By Vishnu Varathan, Head, Economics & Strategy, Asia & Oceania Treasury Department, Mizuho Bank, Ltd.,
For markets nervously watching for surges in inflation/wage, and wary of the ECB’s innate (Northern) proclivity for considering paring back more generous of balance sheet stimulus, the bullish turn in US and European bond markets softening yields is amusing, if not odd.
A 3-4bps drop in 10Y UST yields and similar pullback in European yields is arguably not the standard expectations ahead of upside risks from US CPI data and ECB, where improving economic conditions and rising inflation confront exceptional stimulus.
Especially as US JOLTS job report points to an intensifying labour supply crunch (not unlike the NFIB business survey) ordinarily associated with pipeline wage pressures to the upside. But the apparent dissonance between yields and inflation risks/data is resolved once US-China risks are considered.
Biden directing an investigation into whether tariffs on Chinese rare earth magnets are warranted was a harsh reminder that US-China risks are well and alive.
And US-China risks corresponded to a firmer USD in defiance of softer yields. But nothing too dramatic.
EUR was eased off 1.22, AUD slipped back below mid-0.77 and USD/SGD a touch towards mid-1.32.
JPY had some “safe haven” benefit, stifled at mid-109.
US-China risks and distortions cannot be overstated; spilling over to inflation as well.
A Tale of Two Inflations
A tad cliché; but if anything, postulating two sides to inflation understate the complexity of inflation drivers as well as consequences that lie beneath headline print of CPI.
We explore two dimensions to inflation’s duality.
First, the wedge between China consumer and producer inflation serves as a useful reminder that inflation is not a monolithic concept. And so no sweeping conclusions may be derived from any one gauge.
Admittedly, rather than the significant 5.9%-pt gap between CPI (0.9% YoY) and PPI (6.8%) for April, those fretting inflation risks could argue what matters is the acceleration expected for both; with market expectations for CPI/PPI to rise to 1.6%/8.5% in May.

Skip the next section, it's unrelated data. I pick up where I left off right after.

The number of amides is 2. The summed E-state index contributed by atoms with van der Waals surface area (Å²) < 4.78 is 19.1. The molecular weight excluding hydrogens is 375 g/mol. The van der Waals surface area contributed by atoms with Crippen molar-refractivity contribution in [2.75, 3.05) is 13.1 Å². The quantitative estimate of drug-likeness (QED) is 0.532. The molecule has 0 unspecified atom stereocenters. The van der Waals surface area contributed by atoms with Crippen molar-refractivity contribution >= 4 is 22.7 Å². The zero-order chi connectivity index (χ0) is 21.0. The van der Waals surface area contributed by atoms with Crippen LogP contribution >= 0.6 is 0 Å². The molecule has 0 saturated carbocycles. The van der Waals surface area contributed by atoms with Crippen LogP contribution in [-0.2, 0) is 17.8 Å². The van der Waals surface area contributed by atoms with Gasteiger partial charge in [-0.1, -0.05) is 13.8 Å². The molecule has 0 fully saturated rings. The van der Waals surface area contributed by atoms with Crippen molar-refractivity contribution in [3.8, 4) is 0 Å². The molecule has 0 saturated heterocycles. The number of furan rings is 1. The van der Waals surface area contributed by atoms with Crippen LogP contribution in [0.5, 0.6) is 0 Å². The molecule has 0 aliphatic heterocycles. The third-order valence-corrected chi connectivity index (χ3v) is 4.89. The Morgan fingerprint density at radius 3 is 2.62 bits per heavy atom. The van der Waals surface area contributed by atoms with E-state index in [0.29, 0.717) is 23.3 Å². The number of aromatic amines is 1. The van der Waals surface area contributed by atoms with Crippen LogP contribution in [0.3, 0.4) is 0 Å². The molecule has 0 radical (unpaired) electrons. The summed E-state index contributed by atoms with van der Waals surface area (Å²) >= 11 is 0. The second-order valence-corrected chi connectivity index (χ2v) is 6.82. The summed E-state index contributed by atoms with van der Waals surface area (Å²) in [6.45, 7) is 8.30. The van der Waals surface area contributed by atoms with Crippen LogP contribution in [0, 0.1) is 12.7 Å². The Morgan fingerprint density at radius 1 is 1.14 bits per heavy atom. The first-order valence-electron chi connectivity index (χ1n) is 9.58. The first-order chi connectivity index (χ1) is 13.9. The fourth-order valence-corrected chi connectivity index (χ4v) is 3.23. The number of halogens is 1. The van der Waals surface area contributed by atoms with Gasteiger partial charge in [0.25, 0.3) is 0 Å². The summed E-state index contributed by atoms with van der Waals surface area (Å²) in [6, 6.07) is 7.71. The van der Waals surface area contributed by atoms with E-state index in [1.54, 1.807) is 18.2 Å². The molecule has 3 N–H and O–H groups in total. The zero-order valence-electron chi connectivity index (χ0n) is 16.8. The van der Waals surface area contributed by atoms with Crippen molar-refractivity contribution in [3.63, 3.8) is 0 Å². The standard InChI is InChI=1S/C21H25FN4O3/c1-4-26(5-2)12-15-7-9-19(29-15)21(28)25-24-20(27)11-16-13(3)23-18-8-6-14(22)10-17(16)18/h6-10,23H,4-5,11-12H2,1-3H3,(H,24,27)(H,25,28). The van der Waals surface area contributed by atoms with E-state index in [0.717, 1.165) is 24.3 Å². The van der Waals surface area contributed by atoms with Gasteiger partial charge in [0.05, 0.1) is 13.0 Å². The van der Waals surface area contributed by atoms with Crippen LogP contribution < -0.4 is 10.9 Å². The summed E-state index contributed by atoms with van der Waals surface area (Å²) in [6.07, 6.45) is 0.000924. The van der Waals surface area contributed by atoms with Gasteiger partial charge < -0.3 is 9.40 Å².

Be that as it may, the wider point is that the two inflation gauges point to very different assessments of inflation risks. Even as PPI is nearing multi-year highs, CPI is not only well below 2-3% policy comfort, but far from breaching thresholds accounting for transitory deviations.
In which case, overreaction to China’s producer inflation is wholly unwarranted. In fact, despite risks of some degree of lagged spillover from PPI, the wider point is that the ability of China’s supply-side to absorb excessive cost-push mitigates inflation risks.
Which brings us to the second aspect of demand-pull inflation risks emerging in the US; and fast becoming a cause for consternation amongst policy-makers and markets alike.
Apart from upstream cost push due to commodity, energy and freight, demand-pull risks are justifiably being sighted in used car price surges as well as brisk pick-up in wages.
Question is, whether and to what degree demand-side inflation proves transitory; as chip production catches up and job market friction eases as fiscal/COVID distortions fades.
The inability to answer this with confidence at this juncture will make for volatility around policy expectations; which suffers added uncertainty of a new “flexible” policy paradigm.
Fed pronouncements of “taper” being resorted to “well before” rate hikes means volatility will be driven by long-end yields (hence term premium) and risk appetite (risk premium). But until clarity emerges on the underlying nature of, and attendant risks associated with, the current spate of inflationary pressures (which are almost certainly exaggerated), it will be difficult to plot the policy course in response.
Markets meanwhile may flourish in the “age of wisdom” as much as they are prone to fumble in “the age of foolishness”.
Credit: Mizuho Bank Ltd